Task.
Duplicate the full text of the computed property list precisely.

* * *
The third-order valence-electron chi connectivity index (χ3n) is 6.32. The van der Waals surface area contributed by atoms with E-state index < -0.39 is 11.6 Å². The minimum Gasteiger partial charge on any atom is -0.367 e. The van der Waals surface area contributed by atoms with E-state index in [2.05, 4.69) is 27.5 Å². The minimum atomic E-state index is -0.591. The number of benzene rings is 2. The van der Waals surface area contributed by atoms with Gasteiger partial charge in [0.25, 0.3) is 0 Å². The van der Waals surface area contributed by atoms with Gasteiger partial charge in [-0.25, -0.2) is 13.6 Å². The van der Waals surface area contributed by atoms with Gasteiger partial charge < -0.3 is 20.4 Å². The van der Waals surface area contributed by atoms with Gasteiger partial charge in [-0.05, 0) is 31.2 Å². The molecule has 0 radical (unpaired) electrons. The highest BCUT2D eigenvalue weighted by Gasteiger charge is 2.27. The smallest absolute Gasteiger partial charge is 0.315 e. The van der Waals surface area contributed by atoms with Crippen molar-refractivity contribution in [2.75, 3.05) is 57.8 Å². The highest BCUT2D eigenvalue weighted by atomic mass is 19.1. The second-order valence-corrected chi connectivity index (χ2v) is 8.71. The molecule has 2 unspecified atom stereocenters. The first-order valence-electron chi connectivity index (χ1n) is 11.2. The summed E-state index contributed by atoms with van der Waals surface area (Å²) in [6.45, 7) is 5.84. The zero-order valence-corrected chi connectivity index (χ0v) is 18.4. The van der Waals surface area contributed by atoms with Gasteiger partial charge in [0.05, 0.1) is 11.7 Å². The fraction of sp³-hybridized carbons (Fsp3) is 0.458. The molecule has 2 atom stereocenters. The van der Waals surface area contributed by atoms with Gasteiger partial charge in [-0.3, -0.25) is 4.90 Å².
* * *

The third-order valence-electron chi connectivity index (χ3n) is 6.32. The van der Waals surface area contributed by atoms with E-state index < -0.39 is 11.6 Å². The minimum Gasteiger partial charge on any atom is -0.367 e. The van der Waals surface area contributed by atoms with E-state index in [2.05, 4.69) is 27.5 Å². The minimum atomic E-state index is -0.591. The number of benzene rings is 2. The van der Waals surface area contributed by atoms with Gasteiger partial charge in [0.25, 0.3) is 0 Å². The van der Waals surface area contributed by atoms with Gasteiger partial charge in [-0.25, -0.2) is 13.6 Å². The van der Waals surface area contributed by atoms with Gasteiger partial charge < -0.3 is 20.4 Å². The van der Waals surface area contributed by atoms with Gasteiger partial charge in [-0.05, 0) is 31.2 Å². The molecule has 0 radical (unpaired) electrons. The highest BCUT2D eigenvalue weighted by Gasteiger charge is 2.27. The smallest absolute Gasteiger partial charge is 0.315 e. The van der Waals surface area contributed by atoms with Crippen molar-refractivity contribution in [2.75, 3.05) is 57.8 Å². The highest BCUT2D eigenvalue weighted by atomic mass is 19.1. The second-order valence-corrected chi connectivity index (χ2v) is 8.71. The molecule has 2 unspecified atom stereocenters. The first-order valence-electron chi connectivity index (χ1n) is 11.2. The summed E-state index contributed by atoms with van der Waals surface area (Å²) in [6.45, 7) is 5.84. The zero-order valence-corrected chi connectivity index (χ0v) is 18.4. The van der Waals surface area contributed by atoms with Gasteiger partial charge in [0.05, 0.1) is 11.7 Å². The fraction of sp³-hybridized carbons (Fsp3) is 0.458. The molecule has 2 atom stereocenters. The van der Waals surface area contributed by atoms with Gasteiger partial charge in [-0.3, -0.25) is 4.90 Å².